Managing Director of Fora Marine since March 2017, Olivier Gainon took over the presidency of the RM sailboat manufacturer in January 2019. He answers BoatIndustry's questions about the rocky nautical company.
You have just taken over the presidency of Fora Marine, in addition to the operational management. What does this evolution correspond to?
I had been a partner with Stéphane Sénacq since the company was taken over in March 2017, but I followed this from a distance. When he had to leave his position in March 2018 for personal reasons, I took over operational management. I am now taking over the presidency, but the shareholders remain the same.
What organizational changes have you initiated since your arrival?
2018 was a year of reframing and repositioning production, with a team that mixes new recruits, through production director Pierrick Roy, administrative and financial manager Corinne Delhoume with the experience in the design office of Edouard Delamare and Maxime Védrenne in the sales department. We have implemented planning and simulation software for production management. We also relaunched a superior quality approach after experiencing some concerns at the end of 2017 due to a significant increase in production. A new service manager joined us in October 2018. We have also created a strategic committee of 7 people with external actors such as François Gabart or Jean-Marie Piaton and company managers from outside the nautical industry.
Fora Marine Factory
After restoring the fundamentals in 2018, we want to regain the momentum of recent years. 2019 sees the launch of the new RM 11.80, of which 15 have been sold on plan. We're going back to growth and reconquest.
What are your production objectives and the industrial resources put in place?
In 2018, we built 40 "boat equivalents". To compare an RM 8.70 and an RM 13.70, we calculated a ration on the production time, with RM 10.70 as a reference. In 2019, we expect 48 boat equivalents. The order book is full until December.
RM sailboats under construction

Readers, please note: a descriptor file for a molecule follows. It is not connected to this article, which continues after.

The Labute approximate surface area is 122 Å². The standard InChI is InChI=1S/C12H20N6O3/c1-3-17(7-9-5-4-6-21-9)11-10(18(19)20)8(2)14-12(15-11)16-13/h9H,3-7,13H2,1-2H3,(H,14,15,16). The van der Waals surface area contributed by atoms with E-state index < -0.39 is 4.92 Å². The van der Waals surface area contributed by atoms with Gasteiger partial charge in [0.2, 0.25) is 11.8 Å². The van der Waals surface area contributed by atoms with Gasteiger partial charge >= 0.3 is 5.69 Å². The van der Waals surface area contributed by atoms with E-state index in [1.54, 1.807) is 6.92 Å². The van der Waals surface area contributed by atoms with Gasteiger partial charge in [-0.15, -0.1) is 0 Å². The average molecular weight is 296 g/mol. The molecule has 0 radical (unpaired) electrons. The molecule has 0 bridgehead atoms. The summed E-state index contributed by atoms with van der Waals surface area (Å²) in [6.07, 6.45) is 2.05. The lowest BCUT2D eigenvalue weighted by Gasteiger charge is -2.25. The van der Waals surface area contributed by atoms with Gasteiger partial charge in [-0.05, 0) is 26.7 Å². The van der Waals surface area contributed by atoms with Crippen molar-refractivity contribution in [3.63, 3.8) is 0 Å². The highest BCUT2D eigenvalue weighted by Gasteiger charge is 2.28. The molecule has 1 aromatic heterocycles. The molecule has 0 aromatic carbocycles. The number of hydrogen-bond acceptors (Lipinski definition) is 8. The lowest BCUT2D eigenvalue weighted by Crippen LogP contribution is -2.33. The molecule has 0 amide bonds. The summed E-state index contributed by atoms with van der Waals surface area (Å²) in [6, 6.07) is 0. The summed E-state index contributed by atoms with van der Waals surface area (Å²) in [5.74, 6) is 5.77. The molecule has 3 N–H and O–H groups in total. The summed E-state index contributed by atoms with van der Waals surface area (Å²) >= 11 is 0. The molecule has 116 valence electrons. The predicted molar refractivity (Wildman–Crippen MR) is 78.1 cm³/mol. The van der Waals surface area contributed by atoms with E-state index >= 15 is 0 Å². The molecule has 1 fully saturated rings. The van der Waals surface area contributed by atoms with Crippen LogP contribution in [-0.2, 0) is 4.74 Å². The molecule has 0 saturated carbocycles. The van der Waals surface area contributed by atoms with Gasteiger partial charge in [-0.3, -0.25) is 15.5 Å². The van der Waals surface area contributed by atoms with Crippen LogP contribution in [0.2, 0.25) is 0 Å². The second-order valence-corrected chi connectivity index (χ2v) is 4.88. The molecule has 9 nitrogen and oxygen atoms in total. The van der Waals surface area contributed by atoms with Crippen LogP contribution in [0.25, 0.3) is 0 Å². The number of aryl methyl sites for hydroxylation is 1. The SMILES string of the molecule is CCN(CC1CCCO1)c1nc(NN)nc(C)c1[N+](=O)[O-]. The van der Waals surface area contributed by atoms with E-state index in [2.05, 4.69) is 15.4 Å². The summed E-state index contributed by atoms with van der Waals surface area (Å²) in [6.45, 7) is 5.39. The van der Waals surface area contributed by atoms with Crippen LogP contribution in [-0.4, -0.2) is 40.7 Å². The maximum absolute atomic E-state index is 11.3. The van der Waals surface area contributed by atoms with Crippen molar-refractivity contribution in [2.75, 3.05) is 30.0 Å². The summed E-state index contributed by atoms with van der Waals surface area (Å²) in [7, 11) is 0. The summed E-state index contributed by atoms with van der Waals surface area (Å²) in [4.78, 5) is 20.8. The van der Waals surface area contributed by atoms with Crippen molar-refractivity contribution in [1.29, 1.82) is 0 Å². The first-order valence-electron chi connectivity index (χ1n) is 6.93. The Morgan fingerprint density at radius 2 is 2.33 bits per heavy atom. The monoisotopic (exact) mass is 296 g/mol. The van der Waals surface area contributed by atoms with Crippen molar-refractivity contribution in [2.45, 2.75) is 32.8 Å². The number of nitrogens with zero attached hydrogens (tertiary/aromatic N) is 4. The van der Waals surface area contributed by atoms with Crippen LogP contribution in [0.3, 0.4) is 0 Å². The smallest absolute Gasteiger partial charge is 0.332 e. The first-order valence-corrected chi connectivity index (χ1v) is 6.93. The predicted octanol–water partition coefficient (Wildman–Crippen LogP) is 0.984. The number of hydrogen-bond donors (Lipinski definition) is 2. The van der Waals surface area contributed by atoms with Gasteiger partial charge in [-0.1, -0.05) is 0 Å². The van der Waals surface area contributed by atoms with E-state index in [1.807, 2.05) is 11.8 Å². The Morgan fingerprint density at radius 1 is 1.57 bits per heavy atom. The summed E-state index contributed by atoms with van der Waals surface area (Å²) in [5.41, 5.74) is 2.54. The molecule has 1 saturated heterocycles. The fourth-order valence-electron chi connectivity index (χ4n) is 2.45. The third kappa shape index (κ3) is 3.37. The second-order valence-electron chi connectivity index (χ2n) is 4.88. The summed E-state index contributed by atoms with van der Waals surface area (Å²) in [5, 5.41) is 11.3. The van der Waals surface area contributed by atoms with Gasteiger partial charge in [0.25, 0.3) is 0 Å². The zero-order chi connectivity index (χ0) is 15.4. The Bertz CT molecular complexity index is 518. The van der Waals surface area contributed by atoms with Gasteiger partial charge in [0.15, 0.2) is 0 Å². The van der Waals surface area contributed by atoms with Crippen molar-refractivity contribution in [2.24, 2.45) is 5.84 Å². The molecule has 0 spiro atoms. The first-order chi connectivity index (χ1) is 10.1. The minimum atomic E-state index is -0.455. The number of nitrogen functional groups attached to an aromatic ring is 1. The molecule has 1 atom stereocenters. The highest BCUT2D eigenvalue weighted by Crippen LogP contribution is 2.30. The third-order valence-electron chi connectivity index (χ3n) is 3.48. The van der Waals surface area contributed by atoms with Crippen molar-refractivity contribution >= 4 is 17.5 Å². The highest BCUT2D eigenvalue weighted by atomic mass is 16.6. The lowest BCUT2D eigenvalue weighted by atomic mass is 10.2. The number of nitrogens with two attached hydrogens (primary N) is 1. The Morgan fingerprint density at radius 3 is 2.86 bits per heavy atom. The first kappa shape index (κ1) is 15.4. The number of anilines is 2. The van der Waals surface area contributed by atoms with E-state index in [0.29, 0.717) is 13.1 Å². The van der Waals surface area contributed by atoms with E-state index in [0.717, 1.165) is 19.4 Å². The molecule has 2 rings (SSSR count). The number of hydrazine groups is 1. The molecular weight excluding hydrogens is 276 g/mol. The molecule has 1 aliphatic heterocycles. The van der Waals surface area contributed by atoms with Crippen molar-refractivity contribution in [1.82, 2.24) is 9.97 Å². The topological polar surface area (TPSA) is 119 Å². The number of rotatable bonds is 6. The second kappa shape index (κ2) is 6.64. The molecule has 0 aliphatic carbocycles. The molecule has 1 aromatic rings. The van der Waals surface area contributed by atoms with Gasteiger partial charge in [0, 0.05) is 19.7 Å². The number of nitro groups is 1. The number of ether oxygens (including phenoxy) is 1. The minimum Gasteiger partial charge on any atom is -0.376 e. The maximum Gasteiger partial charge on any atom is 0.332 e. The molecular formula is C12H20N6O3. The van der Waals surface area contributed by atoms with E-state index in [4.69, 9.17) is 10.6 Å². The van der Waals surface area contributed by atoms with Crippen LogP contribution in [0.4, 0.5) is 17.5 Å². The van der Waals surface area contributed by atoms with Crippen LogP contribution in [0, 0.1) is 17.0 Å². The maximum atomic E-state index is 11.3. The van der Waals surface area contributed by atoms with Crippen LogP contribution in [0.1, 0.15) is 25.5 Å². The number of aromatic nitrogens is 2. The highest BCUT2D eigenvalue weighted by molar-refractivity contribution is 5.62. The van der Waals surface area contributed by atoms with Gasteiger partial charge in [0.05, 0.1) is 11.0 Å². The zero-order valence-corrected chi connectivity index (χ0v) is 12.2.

To achieve this, we are relying on an acceleration of production linked to training and the upgrading of skills of teams that stabilize after experiencing turnover. We also expect production methods to be simplified. We will also take RM 13.70 out of the production line, which tended to slow down the pace. A team will be exclusively dedicated to him to produce 3 to 4 boats per year and to be able to work with the customer with a good level of quality. It is a strategic choice to limit the number of RM 13.70 and ensure a good finish.
You have chosen high sandwich walls for the new RM 11.80. Weren't you afraid of blurring the image of RM? Is Fora Marine intended for infusion?
This was the result of a long debate. It was an aesthetic choice for the shape of the livet and to offer a more resistant wall when manoeuvring in the harbour. We discussed with customers and prospects and concluded that RM's image was above all a quality sailboat, comfortable, fast and pleasant to live on, whatever the construction technique. Some people come to see the RMs at trade fairs without knowing that our yachts are made of wood!
Future RM 11.80
Concerning the production, the walls are made at Ofcet and most of the bridges at A2J Composites. Fora remains an assembler and is not intended for infusion. We are also proud to work with the rocky and French nautical ecosystem.
What are RM Yachts' commercial objectives in France and abroad?
In 2018, we expanded our network of agents and resellers in France. Today, we work 50% directly and 50% through the network. 80% of the boats sold in 2018 were sold in France. I think we are now ready to expand in Europe. We need to think about how it works. What share of direct and what share of distribution? We have an active reseller in Italy and François Gabart is involved in Scandinavia. But what is also needed are manufacturing niches that are not 18 months away, hence the industrial work.